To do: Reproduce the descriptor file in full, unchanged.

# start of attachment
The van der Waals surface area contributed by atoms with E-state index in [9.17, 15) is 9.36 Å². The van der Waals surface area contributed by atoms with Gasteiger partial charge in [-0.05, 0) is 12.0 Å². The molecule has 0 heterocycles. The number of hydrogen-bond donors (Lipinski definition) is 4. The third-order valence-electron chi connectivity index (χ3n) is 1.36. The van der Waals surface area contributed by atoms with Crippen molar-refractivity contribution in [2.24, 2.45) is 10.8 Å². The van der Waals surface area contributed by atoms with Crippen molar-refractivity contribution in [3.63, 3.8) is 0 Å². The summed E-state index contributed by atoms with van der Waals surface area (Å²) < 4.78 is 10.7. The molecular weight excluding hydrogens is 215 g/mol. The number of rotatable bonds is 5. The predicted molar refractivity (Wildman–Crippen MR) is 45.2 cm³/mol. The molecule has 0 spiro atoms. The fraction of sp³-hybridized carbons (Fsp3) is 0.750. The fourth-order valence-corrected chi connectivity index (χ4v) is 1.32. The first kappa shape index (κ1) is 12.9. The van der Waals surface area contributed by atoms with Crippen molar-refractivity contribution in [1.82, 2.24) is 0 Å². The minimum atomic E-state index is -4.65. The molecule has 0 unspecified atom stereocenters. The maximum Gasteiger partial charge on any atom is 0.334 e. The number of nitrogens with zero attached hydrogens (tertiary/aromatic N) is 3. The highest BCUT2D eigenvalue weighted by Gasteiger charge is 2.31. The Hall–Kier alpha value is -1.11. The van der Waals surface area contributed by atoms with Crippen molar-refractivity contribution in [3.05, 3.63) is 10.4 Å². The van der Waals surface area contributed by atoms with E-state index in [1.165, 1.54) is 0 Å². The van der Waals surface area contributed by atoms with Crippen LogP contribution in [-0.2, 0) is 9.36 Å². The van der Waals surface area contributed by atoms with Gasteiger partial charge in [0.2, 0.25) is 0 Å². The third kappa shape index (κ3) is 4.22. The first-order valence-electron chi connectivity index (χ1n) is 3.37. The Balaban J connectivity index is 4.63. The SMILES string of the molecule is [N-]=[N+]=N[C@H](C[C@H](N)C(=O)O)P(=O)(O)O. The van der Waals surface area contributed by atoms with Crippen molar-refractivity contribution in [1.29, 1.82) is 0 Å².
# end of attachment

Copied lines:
The van der Waals surface area contributed by atoms with E-state index in [9.17, 15) is 9.36 Å². The van der Waals surface area contributed by atoms with Gasteiger partial charge in [-0.05, 0) is 12.0 Å². The molecule has 0 heterocycles. The number of hydrogen-bond donors (Lipinski definition) is 4. The third-order valence-electron chi connectivity index (χ3n) is 1.36. The van der Waals surface area contributed by atoms with Crippen molar-refractivity contribution in [2.24, 2.45) is 10.8 Å². The van der Waals surface area contributed by atoms with Crippen molar-refractivity contribution in [3.63, 3.8) is 0 Å². The summed E-state index contributed by atoms with van der Waals surface area (Å²) < 4.78 is 10.7. The molecular weight excluding hydrogens is 215 g/mol. The number of rotatable bonds is 5. The predicted molar refractivity (Wildman–Crippen MR) is 45.2 cm³/mol. The molecule has 0 spiro atoms. The fraction of sp³-hybridized carbons (Fsp3) is 0.750. The fourth-order valence-corrected chi connectivity index (χ4v) is 1.32. The first kappa shape index (κ1) is 12.9. The van der Waals surface area contributed by atoms with Crippen molar-refractivity contribution in [1.82, 2.24) is 0 Å². The minimum atomic E-state index is -4.65. The molecule has 0 unspecified atom stereocenters. The maximum Gasteiger partial charge on any atom is 0.334 e. The number of nitrogens with zero attached hydrogens (tertiary/aromatic N) is 3. The highest BCUT2D eigenvalue weighted by Gasteiger charge is 2.31. The Hall–Kier alpha value is -1.11. The van der Waals surface area contributed by atoms with Crippen molar-refractivity contribution in [3.05, 3.63) is 10.4 Å². The van der Waals surface area contributed by atoms with E-state index in [1.165, 1.54) is 0 Å². The van der Waals surface area contributed by atoms with Crippen LogP contribution in [-0.2, 0) is 9.36 Å². The van der Waals surface area contributed by atoms with Gasteiger partial charge in [0.2, 0.25) is 0 Å². The third kappa shape index (κ3) is 4.22. The first-order valence-electron chi connectivity index (χ1n) is 3.37. The Balaban J connectivity index is 4.63. The SMILES string of the molecule is [N-]=[N+]=N[C@H](C[C@H](N)C(=O)O)P(=O)(O)O. The van der Waals surface area contributed by atoms with Crippen molar-refractivity contribution in [1.29, 1.82) is 0 Å².